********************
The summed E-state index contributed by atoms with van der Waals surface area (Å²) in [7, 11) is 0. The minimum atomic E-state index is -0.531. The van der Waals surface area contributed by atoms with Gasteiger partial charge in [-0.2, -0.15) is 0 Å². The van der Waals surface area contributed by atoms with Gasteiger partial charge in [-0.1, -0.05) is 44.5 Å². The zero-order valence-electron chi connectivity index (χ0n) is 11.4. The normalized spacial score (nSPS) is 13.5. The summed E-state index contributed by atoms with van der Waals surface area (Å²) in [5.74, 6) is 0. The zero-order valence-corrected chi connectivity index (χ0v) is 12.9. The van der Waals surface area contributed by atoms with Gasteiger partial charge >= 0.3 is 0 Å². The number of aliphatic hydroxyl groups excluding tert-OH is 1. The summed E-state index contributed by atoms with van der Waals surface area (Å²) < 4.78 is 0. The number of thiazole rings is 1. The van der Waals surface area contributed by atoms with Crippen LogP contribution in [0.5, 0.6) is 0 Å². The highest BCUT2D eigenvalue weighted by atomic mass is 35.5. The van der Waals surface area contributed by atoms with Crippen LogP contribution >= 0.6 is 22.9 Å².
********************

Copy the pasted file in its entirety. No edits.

The summed E-state index contributed by atoms with van der Waals surface area (Å²) in [7, 11) is 0. The minimum atomic E-state index is -0.531. The van der Waals surface area contributed by atoms with Gasteiger partial charge in [-0.2, -0.15) is 0 Å². The van der Waals surface area contributed by atoms with Gasteiger partial charge in [-0.1, -0.05) is 44.5 Å². The zero-order valence-electron chi connectivity index (χ0n) is 11.4. The normalized spacial score (nSPS) is 13.5. The summed E-state index contributed by atoms with van der Waals surface area (Å²) in [5.74, 6) is 0. The zero-order valence-corrected chi connectivity index (χ0v) is 12.9. The van der Waals surface area contributed by atoms with Gasteiger partial charge >= 0.3 is 0 Å². The number of aliphatic hydroxyl groups excluding tert-OH is 1. The summed E-state index contributed by atoms with van der Waals surface area (Å²) < 4.78 is 0. The number of thiazole rings is 1. The van der Waals surface area contributed by atoms with Crippen LogP contribution in [0.5, 0.6) is 0 Å². The highest BCUT2D eigenvalue weighted by atomic mass is 35.5. The van der Waals surface area contributed by atoms with Crippen LogP contribution >= 0.6 is 22.9 Å².